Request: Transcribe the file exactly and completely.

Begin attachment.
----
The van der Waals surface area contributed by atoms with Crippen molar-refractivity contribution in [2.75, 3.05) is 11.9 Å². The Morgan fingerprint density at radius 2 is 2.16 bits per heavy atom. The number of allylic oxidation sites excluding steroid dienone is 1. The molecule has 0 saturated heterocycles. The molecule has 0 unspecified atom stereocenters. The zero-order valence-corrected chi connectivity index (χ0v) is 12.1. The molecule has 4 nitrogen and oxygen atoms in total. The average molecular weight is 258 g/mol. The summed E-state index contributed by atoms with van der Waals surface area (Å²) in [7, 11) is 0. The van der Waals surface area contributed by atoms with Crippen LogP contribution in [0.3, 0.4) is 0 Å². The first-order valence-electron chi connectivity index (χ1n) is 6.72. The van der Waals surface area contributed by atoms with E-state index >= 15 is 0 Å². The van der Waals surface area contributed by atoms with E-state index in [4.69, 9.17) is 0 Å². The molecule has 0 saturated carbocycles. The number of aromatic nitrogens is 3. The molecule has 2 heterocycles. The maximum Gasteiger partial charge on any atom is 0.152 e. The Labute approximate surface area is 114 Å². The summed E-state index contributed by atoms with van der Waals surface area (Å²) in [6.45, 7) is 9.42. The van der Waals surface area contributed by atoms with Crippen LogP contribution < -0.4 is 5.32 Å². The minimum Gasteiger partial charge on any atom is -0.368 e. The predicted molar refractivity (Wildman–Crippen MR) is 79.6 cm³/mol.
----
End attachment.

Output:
The van der Waals surface area contributed by atoms with Crippen molar-refractivity contribution in [2.75, 3.05) is 11.9 Å². The Morgan fingerprint density at radius 2 is 2.16 bits per heavy atom. The number of allylic oxidation sites excluding steroid dienone is 1. The molecule has 0 saturated heterocycles. The molecule has 0 unspecified atom stereocenters. The zero-order valence-corrected chi connectivity index (χ0v) is 12.1. The molecule has 4 nitrogen and oxygen atoms in total. The average molecular weight is 258 g/mol. The summed E-state index contributed by atoms with van der Waals surface area (Å²) in [7, 11) is 0. The van der Waals surface area contributed by atoms with Crippen LogP contribution in [0.3, 0.4) is 0 Å². The first-order valence-electron chi connectivity index (χ1n) is 6.72. The van der Waals surface area contributed by atoms with E-state index >= 15 is 0 Å². The van der Waals surface area contributed by atoms with E-state index in [4.69, 9.17) is 0 Å². The molecule has 0 saturated carbocycles. The number of aromatic nitrogens is 3. The molecule has 2 heterocycles. The maximum Gasteiger partial charge on any atom is 0.152 e. The Labute approximate surface area is 114 Å². The summed E-state index contributed by atoms with van der Waals surface area (Å²) in [6.45, 7) is 9.42. The van der Waals surface area contributed by atoms with Crippen LogP contribution < -0.4 is 5.32 Å². The minimum Gasteiger partial charge on any atom is -0.368 e. The predicted molar refractivity (Wildman–Crippen MR) is 79.6 cm³/mol.